Research has highlighted a number of factors which significantly impact on quality of life for women with secondary breast cancer; these women often tolerate significant side effects for life-extending treatment in addition to the symptoms of their condition and the psychological impact of living with a terminal diagnosis. To improve quality of life for secondary breast cancer patients, Dr Fiona Kennedy aims to develop an online resource to support patients and help them to manage their symptoms.
The science behind the project
Dr Kennedy and her team at the University of Leeds will collaborate with patients, medical experts and the charity Breast Cancer Care to develop and test an online resource that will support women with secondary breast cancer and help them manage their condition.
The study will identify the issues that secondary breast cancer patients face and the ways in which they can be supported to improve their quality of life. To achieve this, patients will regularly answer questions about their symptoms via an online resource over a six month period and highlight the areas in which they require support. Their answers will generate tailored advice on how to manage their symptoms and where to go for further support.
The team will investigate the feasibility of the online resource in two different settings:
- Clinically integrated: patients will be recruited via clinical appointments and their responses to the online resource will be added to their electronic patient record and monitored by their doctor.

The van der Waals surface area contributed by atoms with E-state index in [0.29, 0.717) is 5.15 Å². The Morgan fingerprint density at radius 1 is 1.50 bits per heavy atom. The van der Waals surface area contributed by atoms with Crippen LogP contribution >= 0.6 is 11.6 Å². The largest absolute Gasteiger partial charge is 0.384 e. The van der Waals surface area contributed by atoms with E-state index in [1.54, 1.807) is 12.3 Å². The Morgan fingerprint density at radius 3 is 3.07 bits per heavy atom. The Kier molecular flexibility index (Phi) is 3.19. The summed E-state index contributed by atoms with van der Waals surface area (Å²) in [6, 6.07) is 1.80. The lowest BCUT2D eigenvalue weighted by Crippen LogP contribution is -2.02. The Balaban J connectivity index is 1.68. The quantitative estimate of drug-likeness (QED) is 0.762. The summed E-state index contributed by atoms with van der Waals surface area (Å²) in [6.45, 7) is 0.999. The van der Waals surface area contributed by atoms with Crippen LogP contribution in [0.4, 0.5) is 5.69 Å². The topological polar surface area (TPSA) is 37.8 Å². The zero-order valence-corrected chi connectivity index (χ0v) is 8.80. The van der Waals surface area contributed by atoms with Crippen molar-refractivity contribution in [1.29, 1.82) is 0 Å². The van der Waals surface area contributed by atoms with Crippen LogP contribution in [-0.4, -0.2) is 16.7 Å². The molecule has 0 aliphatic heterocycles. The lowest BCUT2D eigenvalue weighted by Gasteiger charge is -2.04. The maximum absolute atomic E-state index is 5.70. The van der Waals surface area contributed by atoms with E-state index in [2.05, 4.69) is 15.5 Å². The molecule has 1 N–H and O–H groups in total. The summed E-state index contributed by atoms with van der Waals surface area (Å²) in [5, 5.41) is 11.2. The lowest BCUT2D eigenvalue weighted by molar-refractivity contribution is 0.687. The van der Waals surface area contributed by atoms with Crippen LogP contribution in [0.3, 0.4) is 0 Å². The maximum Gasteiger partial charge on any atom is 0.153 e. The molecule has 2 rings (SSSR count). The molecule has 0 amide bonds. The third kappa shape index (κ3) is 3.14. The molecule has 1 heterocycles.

- Remote patient community: patients will be recruited via online adverts and patient forums and newsletters. They will be able to print a record of their self-reported symptoms to take with them to medical appointments.
They will also assess the effectiveness of the online resource through the evaluation of patient uptake, how frequently it is used over time and feedback questionnaires and interviews with the patients and clinicians involved.
What difference will this project make?
The development of an effective online support resource has the potential to increase patient empowerment: giving them more control over the management of their symptoms, improving communications with their medical team and enabling easier access to appropriate support services.
Following larger studies to explore in greater detail the impact of the resource, the online resource may eventually be rolled out nationally, either through hospitals or support charities such as Breast Cancer Care to improve quality of life for all secondary breast cancer patients.